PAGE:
In general, does the inductance across the coils of a brushless motor have the same waveform as the back EMF? That is, if back EMF is sinusoidal, should I expect the inductance to be sinusoidal [with twice the frequency]?

My understanding is that the inductance of a coil in the stator changes with rotor position when the nearby permeable material in the rotor magnets changes the effective permeability of the inductor depending on their proximity to the rotor magnets. I am assuming that the small test signal to probe inductance doesn't saturate the magnetic material, so it stays linear and reacts identically independent of the pole orientation. However, it's beyond my introductory understanding of magnetism whether the geometry that produces a certain waveform for back EMF also varies the inductance in the same way.

So far, I've taken a crude look at the inductance of a motor with a sinusoidal back EMF signal:

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The measurement circuit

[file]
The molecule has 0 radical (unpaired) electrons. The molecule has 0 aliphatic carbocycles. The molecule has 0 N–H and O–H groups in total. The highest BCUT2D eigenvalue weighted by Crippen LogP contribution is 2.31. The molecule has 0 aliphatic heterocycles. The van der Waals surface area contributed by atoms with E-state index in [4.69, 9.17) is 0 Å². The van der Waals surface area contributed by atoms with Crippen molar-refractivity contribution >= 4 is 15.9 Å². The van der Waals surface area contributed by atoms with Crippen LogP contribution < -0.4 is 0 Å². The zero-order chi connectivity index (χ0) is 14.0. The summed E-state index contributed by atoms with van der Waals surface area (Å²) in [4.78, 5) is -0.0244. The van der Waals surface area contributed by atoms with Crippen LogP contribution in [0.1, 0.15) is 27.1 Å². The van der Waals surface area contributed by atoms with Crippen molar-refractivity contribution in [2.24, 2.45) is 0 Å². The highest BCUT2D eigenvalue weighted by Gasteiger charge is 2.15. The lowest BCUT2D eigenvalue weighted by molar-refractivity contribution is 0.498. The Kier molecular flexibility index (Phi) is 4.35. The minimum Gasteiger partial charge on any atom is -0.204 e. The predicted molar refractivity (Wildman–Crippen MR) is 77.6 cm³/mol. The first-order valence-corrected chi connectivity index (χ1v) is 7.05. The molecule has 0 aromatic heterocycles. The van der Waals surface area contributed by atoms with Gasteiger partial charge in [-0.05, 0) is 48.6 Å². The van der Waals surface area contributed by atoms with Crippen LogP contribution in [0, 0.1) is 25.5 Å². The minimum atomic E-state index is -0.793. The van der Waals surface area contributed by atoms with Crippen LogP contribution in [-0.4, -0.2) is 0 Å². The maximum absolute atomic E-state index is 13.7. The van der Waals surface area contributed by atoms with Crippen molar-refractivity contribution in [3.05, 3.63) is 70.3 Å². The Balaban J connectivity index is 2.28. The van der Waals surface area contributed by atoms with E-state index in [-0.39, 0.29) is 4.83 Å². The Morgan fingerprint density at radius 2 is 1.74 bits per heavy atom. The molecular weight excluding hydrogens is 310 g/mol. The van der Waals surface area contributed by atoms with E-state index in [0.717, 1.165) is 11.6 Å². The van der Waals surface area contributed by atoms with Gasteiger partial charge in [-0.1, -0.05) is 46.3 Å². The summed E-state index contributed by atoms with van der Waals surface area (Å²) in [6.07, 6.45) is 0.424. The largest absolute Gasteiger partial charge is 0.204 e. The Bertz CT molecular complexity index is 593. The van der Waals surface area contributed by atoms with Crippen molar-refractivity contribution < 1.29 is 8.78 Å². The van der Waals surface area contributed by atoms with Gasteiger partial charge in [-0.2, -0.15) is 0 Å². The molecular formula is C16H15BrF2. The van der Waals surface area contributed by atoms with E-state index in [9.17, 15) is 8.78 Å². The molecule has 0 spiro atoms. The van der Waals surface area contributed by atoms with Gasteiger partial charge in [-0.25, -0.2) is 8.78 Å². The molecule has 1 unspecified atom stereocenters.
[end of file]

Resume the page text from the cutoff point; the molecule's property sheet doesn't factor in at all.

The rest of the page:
I see a vaguely sinusoidal dependence on rotor angle, but this preliminary glance was exceptionally ad hoc, using the ADC of a cheap microcontroller and a tabletop function generator to get a quick look into the system. I'm seeking a theoretical relationship between the inductance and back EMF before moving much further with the idea.

  • \$\begingroup\$ I believe it is $$V(t)=L*dI/dt+I(t)*dL/dt$$ for incremental rotation within 1/2 phase or converted to trig for sinusoidal motion \$\endgroup\$ – Tony Stewart Sunnyskyguy EE75 Mar 30 '18 at 19:22
  • \$\begingroup\$ On steppers you can generate a DC supply voltage when power is off, as I have done and miniature fans start to turn. \$\endgroup\$ – Tony Stewart Sunnyskyguy EE75 Mar 30 '18 at 19:30
  • \$\begingroup\$ @TonyStewart.EEsince'75 Hmm, does that equation suggest that in general, voltage, current and inductance won't be the same waveform if inductance is constrained to half the frequency as current and voltage? For sinusoids, certainly one of them ought not to be sinusoidal I believe. \$\endgroup\$ – concat Mar 30 '18 at 20:20
  • \$\begingroup\$ I was assuming during commutation interval. But I'm not sure on sin relationships of dI(t) and dL(t) if in phase or not. I suspect it is. where rotation speed increases voltage from flux rate of change but not dL(t) \$\endgroup\$ – Tony Stewart Sunnyskyguy EE75 Mar 30 '18 at 20:57

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